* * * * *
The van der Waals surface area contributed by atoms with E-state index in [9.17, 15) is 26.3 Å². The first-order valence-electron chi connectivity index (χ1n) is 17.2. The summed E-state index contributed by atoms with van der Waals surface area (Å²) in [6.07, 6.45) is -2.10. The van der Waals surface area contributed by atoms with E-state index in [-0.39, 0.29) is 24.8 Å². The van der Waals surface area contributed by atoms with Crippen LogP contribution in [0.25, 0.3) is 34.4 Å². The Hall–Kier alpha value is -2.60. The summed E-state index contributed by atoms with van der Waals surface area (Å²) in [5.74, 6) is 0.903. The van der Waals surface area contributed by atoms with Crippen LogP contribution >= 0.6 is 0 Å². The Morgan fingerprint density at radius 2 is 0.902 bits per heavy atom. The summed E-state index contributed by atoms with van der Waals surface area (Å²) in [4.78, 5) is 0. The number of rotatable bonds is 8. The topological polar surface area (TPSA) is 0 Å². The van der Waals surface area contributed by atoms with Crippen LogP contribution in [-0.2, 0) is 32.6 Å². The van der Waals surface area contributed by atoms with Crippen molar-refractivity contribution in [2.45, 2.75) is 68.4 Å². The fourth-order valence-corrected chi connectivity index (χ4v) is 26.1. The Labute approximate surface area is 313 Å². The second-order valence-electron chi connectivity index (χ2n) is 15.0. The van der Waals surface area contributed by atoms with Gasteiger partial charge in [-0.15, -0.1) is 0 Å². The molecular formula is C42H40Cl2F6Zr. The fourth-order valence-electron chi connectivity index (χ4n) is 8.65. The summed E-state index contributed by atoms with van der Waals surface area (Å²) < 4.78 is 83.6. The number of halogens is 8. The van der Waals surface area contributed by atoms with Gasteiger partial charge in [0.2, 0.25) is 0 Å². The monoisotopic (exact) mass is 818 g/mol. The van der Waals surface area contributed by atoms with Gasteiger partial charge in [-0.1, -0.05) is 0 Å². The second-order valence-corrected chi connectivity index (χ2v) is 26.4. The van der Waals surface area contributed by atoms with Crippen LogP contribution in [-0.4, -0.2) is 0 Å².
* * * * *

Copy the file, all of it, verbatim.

The van der Waals surface area contributed by atoms with E-state index in [9.17, 15) is 26.3 Å². The first-order valence-electron chi connectivity index (χ1n) is 17.2. The summed E-state index contributed by atoms with van der Waals surface area (Å²) in [6.07, 6.45) is -2.10. The van der Waals surface area contributed by atoms with E-state index in [-0.39, 0.29) is 24.8 Å². The van der Waals surface area contributed by atoms with Crippen LogP contribution in [0.25, 0.3) is 34.4 Å². The Hall–Kier alpha value is -2.60. The summed E-state index contributed by atoms with van der Waals surface area (Å²) in [5.74, 6) is 0.903. The van der Waals surface area contributed by atoms with Crippen LogP contribution >= 0.6 is 0 Å². The Morgan fingerprint density at radius 2 is 0.902 bits per heavy atom. The summed E-state index contributed by atoms with van der Waals surface area (Å²) in [4.78, 5) is 0. The number of rotatable bonds is 8. The topological polar surface area (TPSA) is 0 Å². The van der Waals surface area contributed by atoms with Crippen LogP contribution in [-0.2, 0) is 32.6 Å². The van der Waals surface area contributed by atoms with Crippen molar-refractivity contribution in [2.45, 2.75) is 68.4 Å². The fourth-order valence-corrected chi connectivity index (χ4v) is 26.1. The Labute approximate surface area is 313 Å². The second-order valence-electron chi connectivity index (χ2n) is 15.0. The van der Waals surface area contributed by atoms with Gasteiger partial charge in [-0.15, -0.1) is 0 Å². The molecular formula is C42H40Cl2F6Zr. The fourth-order valence-electron chi connectivity index (χ4n) is 8.65. The summed E-state index contributed by atoms with van der Waals surface area (Å²) < 4.78 is 83.6. The number of halogens is 8. The van der Waals surface area contributed by atoms with Gasteiger partial charge in [0.2, 0.25) is 0 Å². The monoisotopic (exact) mass is 818 g/mol. The van der Waals surface area contributed by atoms with Gasteiger partial charge in [-0.1, -0.05) is 0 Å². The second-order valence-corrected chi connectivity index (χ2v) is 26.4. The van der Waals surface area contributed by atoms with Crippen LogP contribution in [-0.4, -0.2) is 0 Å².